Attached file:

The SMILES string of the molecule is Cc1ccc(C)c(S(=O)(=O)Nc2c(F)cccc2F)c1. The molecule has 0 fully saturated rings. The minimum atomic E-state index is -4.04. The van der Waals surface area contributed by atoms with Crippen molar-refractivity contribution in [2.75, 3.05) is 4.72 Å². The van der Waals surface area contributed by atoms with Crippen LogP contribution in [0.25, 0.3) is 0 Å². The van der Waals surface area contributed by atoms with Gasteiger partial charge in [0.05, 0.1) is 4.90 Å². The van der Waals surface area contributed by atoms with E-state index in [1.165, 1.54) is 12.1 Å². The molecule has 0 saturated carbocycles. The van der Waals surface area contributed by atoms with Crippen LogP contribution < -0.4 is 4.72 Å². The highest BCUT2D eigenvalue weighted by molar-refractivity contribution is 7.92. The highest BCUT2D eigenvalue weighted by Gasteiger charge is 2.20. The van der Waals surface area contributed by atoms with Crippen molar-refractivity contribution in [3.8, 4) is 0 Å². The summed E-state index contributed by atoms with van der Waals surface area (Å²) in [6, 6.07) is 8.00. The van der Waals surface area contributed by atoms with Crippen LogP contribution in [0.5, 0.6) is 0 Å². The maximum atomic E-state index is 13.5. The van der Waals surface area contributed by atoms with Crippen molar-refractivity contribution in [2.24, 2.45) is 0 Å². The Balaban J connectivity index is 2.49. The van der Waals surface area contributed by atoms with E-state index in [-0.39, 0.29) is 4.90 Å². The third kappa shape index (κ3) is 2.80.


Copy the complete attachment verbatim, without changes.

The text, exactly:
The SMILES string of the molecule is Cc1ccc(C)c(S(=O)(=O)Nc2c(F)cccc2F)c1. The molecule has 0 fully saturated rings. The minimum atomic E-state index is -4.04. The van der Waals surface area contributed by atoms with Crippen molar-refractivity contribution in [2.75, 3.05) is 4.72 Å². The van der Waals surface area contributed by atoms with Crippen LogP contribution in [0.25, 0.3) is 0 Å². The van der Waals surface area contributed by atoms with Gasteiger partial charge in [0.05, 0.1) is 4.90 Å². The van der Waals surface area contributed by atoms with E-state index in [1.165, 1.54) is 12.1 Å². The molecule has 0 saturated carbocycles. The van der Waals surface area contributed by atoms with Crippen LogP contribution < -0.4 is 4.72 Å². The highest BCUT2D eigenvalue weighted by molar-refractivity contribution is 7.92. The highest BCUT2D eigenvalue weighted by Gasteiger charge is 2.20. The van der Waals surface area contributed by atoms with Crippen molar-refractivity contribution in [3.8, 4) is 0 Å². The summed E-state index contributed by atoms with van der Waals surface area (Å²) in [6, 6.07) is 8.00. The van der Waals surface area contributed by atoms with Crippen LogP contribution in [0.5, 0.6) is 0 Å². The maximum atomic E-state index is 13.5. The van der Waals surface area contributed by atoms with Crippen molar-refractivity contribution in [2.24, 2.45) is 0 Å². The Balaban J connectivity index is 2.49. The van der Waals surface area contributed by atoms with E-state index in [-0.39, 0.29) is 4.90 Å². The third kappa shape index (κ3) is 2.80.